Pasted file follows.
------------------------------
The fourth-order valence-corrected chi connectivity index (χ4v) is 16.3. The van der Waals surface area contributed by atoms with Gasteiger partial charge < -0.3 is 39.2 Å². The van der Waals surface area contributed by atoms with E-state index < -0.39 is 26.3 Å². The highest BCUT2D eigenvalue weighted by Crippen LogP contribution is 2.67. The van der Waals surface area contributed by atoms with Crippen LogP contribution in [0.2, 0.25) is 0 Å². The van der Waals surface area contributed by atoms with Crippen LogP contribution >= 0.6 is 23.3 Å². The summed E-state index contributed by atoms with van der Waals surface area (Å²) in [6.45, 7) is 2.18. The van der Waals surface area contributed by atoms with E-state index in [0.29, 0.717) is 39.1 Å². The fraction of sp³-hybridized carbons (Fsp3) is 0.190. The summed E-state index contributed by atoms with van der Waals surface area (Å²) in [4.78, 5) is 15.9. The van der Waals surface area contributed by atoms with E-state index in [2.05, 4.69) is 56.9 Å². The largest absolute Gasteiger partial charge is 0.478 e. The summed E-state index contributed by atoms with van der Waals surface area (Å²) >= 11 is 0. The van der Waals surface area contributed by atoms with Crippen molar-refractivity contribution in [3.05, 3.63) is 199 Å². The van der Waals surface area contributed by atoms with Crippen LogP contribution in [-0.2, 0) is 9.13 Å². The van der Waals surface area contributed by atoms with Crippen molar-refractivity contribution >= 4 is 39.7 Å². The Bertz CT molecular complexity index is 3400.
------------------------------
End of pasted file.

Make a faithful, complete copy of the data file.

The fourth-order valence-corrected chi connectivity index (χ4v) is 16.3. The van der Waals surface area contributed by atoms with Gasteiger partial charge < -0.3 is 39.2 Å². The van der Waals surface area contributed by atoms with E-state index < -0.39 is 26.3 Å². The highest BCUT2D eigenvalue weighted by Crippen LogP contribution is 2.67. The van der Waals surface area contributed by atoms with Crippen LogP contribution in [0.2, 0.25) is 0 Å². The van der Waals surface area contributed by atoms with Crippen LogP contribution >= 0.6 is 23.3 Å². The summed E-state index contributed by atoms with van der Waals surface area (Å²) in [6.45, 7) is 2.18. The van der Waals surface area contributed by atoms with E-state index in [0.29, 0.717) is 39.1 Å². The fraction of sp³-hybridized carbons (Fsp3) is 0.190. The summed E-state index contributed by atoms with van der Waals surface area (Å²) in [4.78, 5) is 15.9. The van der Waals surface area contributed by atoms with E-state index in [2.05, 4.69) is 56.9 Å². The largest absolute Gasteiger partial charge is 0.478 e. The summed E-state index contributed by atoms with van der Waals surface area (Å²) >= 11 is 0. The van der Waals surface area contributed by atoms with Crippen molar-refractivity contribution in [3.05, 3.63) is 199 Å². The van der Waals surface area contributed by atoms with Crippen LogP contribution in [-0.2, 0) is 9.13 Å². The van der Waals surface area contributed by atoms with Crippen molar-refractivity contribution >= 4 is 39.7 Å². The Bertz CT molecular complexity index is 3400.